It's not Katoolin which crashes Ubuntu. Instead they are the packages from the Kali repositories which replaces that of Ubuntu. So, Do not update and upgrade your Ubuntu installation while Kali's repository is in use.
What issues may occur?
Katoolin's Python Script basically adds repository information of Kali which looks like this:
# Kali linux repositories | Added by Katoolin
deb http://http.kali.org/kali kali-rolling main contrib non-free
Since now the repository information of Kali is also in use, APT might think that the new version of packages are available. APT would try to "update" those packages and replace the Ubuntu packages with those of Kali. This might create severe dependency issues which is even impossible to solve. If you are brave enough and try to solve that, you might face dpkg error: "trying to overwrite file, which is also in..." kind of problem. And if you overwrite that forcefully you might end up with a broken system in which it's even impossible to connect to the internet since configuration might be horribly affected. And the worst thing is that you would be using Kali, not Ubuntu, after that.
How do I remove the repository information of Kali?
According to this answer about the warnings LionSec Katoolin GitHub states, so there's no need to keep those repository information in sources.list unless you want to update those tools. Ubuntu automatically checks for updates once a day, therefore, even if
sudo apt update command isn't run manually, it will be run automatically.
The script do provide an option to remove those repositories under "Add Kali repositories & Update" option. These are the lines of code that are inspired from the script and removes the Kali's repository information.
infile = "/etc/apt/sources.list"
outfile = "/etc/apt/sources.list"
delete_list = ["# Kali linux repositories | Added by Katoolin\n", "deb http://http.kali.org/kali kali-rolling main contrib non-free\n"]
fin = open(infile)
fout = open(outfile, "w+")
for line in fin:
for word in delete_list:
line = line.replace(word, "")
To download and run the above Python 3 code, run:
git clone https://github.com/kulfy1/Katoolin_removal/blob/master/script.py
sudo chmod +x script.py
Or comment the line which is equal to deleting the information using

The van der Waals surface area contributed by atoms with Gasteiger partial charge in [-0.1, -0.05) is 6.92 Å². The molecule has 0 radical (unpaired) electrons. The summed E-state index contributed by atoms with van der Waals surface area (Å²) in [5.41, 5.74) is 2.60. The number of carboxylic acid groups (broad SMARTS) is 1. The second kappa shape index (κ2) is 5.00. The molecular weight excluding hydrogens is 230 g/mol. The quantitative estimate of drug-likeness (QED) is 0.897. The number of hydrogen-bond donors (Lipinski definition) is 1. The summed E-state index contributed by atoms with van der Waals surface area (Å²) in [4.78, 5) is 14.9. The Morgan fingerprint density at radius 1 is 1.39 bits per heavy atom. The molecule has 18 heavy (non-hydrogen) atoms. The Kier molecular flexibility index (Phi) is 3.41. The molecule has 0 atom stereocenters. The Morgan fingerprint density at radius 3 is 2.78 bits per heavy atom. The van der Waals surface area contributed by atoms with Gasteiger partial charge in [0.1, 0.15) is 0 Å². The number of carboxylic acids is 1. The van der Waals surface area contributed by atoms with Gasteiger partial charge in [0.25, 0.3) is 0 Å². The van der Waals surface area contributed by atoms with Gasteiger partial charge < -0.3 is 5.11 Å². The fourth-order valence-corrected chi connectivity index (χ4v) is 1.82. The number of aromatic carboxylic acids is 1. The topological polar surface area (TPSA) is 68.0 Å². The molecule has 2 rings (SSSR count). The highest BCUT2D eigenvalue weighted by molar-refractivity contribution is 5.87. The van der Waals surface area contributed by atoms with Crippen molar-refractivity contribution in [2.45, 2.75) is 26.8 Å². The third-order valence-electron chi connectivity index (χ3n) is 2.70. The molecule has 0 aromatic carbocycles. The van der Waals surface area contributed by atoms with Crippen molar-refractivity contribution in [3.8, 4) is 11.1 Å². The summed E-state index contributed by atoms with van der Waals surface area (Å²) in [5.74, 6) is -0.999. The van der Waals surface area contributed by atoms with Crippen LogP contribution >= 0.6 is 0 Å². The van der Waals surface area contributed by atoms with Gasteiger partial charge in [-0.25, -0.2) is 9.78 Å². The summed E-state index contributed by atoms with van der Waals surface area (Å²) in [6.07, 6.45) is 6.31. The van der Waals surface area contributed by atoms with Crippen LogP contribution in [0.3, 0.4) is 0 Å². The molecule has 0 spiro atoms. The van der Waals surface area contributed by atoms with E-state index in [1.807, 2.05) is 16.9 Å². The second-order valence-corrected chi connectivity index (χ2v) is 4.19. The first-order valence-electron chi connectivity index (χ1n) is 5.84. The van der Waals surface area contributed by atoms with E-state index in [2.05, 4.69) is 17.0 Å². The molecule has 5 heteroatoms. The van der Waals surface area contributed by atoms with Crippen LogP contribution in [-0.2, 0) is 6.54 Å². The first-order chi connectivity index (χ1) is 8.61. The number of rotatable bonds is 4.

sudo sed -e '/kali/ s/^/#/' -i /etc/apt/sources.list
And then finally run:
sudo apt update
Is there any safer method to install the tools then?
Having a safer and convenient method doesn't exist as far as I know. If you want convenience, then it won't be safe unless you are careful. If you are careless, go for safer method. The safer method simply includes determining the dependencies of the package needed, downloading the deb packages from Kali Archives, and finally installing using DPKG using the command
sudo dpkg -i file.deb
Since this method won't alter the sources.list, so there's nothing to worry about. But on the other side, it requires manual determination of dependencies and installing thereafter, so it may be full of hassles.
I wasn't aware of the harms and I updated my Ubuntu installation without removing Kali's repositories. What do I do now?
upgrade is run, it shows thousands of packages will be upgraded. That's the moment when you can think once again if there's something missing or something extra. But if the upgrade has been already done, it might possibly fail affecting hundreds of packages. Then the dependency issues will arise. And if you satisfy them forcefully, you'll end up with a broken installation. If
lsb_release -a shows Kali, then the destructive things have already happened.
If you try to make it "Ubuntu" again, it would be too-broad, full of hassles and near to impossible. The reinstallation will take lesser time and will be more convenient. So, the only solution is to backup the data and install Ubuntu from scratch. And be aware of the Kali repositories in future.